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Angry Rumination

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There is anger – the here-and-now anger about something that is happening now, the live anger, as I call it.  And then there is angry rumination on something that is in the past, or the dead anger, as I call it.

Angry folks don’t just flare up; they also fume long after the fire has been technically put out, like those lingering campfire coals that might kindle up into a new fire that will burn down the entire forest.

A fellow Pennsylvania psychologist, Steven Pashko, says:

More often than not, single thoughts are unnecessary for living well. By single thoughts, I mean those that pop into your consciousness at seemingly random times, such as a thought that you need to buy milk or want to call someone before the day is out. This mental reminder system is the reason some of us believe we need our thoughts. They seem to serve as the necessary mental notepad of our life…. Although people believe otherwise, our actions don’t usually originate from our thoughts, but occur independent of our thought processes. We don’t hit a tennis ball while thought streams are running through our mind, nor do we type or pull the covers up at night when we’re cold because thought streaming tells us to do so. We just know what to do and then do it. (2005, p. 4)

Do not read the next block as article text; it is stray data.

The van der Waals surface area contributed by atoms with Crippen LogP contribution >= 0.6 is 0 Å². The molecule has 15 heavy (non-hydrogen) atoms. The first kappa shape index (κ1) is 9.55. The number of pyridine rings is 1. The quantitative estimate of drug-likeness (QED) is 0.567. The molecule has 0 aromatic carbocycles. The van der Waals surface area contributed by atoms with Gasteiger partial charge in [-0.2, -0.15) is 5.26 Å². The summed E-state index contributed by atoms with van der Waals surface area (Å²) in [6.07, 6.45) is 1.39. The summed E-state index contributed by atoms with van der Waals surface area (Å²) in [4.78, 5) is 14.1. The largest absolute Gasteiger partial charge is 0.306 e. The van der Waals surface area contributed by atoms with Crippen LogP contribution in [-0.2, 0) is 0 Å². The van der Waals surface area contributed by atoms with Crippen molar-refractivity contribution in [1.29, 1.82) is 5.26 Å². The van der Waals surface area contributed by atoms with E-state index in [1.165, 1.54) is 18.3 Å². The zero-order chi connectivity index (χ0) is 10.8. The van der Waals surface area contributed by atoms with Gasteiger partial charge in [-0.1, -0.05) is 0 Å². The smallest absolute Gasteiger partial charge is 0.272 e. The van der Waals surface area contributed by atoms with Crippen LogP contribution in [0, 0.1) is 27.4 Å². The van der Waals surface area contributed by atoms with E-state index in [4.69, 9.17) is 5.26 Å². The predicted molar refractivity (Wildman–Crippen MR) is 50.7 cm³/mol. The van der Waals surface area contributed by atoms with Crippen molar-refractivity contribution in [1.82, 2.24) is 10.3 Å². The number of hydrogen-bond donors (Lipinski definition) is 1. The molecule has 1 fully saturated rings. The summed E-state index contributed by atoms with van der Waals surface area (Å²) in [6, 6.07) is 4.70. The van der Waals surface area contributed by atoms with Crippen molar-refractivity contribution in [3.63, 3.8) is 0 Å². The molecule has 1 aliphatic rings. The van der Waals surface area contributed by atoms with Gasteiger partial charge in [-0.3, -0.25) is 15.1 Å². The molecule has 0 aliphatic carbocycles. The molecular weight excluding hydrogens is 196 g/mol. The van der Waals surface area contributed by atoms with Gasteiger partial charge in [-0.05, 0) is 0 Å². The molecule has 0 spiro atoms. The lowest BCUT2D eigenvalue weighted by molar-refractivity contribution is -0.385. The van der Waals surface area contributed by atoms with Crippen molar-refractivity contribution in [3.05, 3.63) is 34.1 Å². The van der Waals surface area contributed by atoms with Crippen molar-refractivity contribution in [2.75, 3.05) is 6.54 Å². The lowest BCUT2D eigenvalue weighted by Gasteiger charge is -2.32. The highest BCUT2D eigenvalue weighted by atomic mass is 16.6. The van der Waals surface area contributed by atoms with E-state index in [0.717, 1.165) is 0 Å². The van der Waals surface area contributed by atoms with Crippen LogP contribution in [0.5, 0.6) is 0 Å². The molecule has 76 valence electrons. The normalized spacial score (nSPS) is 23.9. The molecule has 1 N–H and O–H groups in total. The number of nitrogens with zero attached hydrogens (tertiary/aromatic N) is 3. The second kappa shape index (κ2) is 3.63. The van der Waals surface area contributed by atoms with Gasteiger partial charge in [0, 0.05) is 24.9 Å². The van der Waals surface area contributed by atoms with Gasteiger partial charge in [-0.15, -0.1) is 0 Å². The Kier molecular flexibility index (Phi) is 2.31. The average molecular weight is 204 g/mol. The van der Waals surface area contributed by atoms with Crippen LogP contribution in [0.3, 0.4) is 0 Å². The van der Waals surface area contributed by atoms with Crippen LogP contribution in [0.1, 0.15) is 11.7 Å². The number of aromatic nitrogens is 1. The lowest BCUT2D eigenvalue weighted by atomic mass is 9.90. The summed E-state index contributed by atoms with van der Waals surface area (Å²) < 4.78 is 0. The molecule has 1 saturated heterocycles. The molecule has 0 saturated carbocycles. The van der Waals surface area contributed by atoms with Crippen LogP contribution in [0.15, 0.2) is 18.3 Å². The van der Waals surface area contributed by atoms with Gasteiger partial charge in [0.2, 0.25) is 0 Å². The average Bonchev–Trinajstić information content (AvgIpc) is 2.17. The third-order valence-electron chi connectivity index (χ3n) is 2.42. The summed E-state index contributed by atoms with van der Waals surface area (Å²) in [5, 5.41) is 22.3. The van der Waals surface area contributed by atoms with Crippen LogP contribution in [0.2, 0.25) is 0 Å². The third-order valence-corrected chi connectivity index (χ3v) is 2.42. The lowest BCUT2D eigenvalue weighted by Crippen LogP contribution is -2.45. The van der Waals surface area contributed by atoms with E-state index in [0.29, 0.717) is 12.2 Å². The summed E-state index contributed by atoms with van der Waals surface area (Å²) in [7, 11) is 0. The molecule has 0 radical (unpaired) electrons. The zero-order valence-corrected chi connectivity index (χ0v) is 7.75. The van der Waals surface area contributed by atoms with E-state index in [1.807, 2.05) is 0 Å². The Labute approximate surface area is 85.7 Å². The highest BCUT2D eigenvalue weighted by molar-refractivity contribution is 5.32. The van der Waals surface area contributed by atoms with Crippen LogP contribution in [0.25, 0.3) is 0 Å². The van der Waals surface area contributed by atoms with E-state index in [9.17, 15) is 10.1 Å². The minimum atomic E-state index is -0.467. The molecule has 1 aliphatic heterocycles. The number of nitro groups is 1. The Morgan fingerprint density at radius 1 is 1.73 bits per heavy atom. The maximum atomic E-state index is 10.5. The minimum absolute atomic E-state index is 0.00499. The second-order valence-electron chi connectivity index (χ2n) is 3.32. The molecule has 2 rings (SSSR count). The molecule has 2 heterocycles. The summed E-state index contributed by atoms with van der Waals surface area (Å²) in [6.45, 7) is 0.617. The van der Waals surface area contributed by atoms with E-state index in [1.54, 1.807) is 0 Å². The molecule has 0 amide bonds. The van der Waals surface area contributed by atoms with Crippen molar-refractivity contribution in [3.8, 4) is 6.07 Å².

Here’s how I usually express a similar idea to my anger management clients: “Never mind the mind.”  We all know how not to mind somebody else’s mind, or at least we have a rudimentary idea of how to do it, which is why we often offer it as advice to someone we know or care about. We say, “Never mind so-and-so!” We mean it as an invitation to not worry, not mind what so-and-so might be thinking about our friends or about us. When it comes to rumination control—particularly anger rumination control—the idea is to ignore your own mind.  It’s not just enough to say “Never mind your mind,” of course.  You have to learn some form of meta-cognitive distancing to do that.

In sum, anger management is not just about anger management, it is also about rumination control.

Rethink anger and rethink anger management!

Adapted from Anger Management Jumpstart (Pavel Somov, 2013)

 

Angry Rumination

Pavel G. Somov, Ph.D.

Pavel Somov, Ph.D. is a licensed psychologist in private practice and the author of 7 mindfulness-based self-help books. Several of his books have been translated into Chinese, Dutch & Portuguese. Somov is on the Advisory Board for the Mindfulness Project (London, UK). Somov has conducted numerous workshops on mindfulness-related topics and appeared on a number of radio programs. Somov's book website is www.pavelsomov.com and his practice website is www.drsomov.com

Marla Somova, Ph.D. is a licensed psychologist in private practice and an Assistant Professor of Psychology and Counseling at Carlow University in Pittsburgh, PA. She is the co-author of "Smoke Free Smoke Break" (2011).


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APA Reference
Somov, P. (2014). Angry Rumination. Psych Central. Retrieved on August 14, 2018, from https://blogs.psychcentral.com/mindful-living/2013/11/angry-rumination/

 

Last updated: 21 Jan 2014
Last reviewed: By John M. Grohol, Psy.D. on 21 Jan 2014
Published on PsychCentral.com. All rights reserved.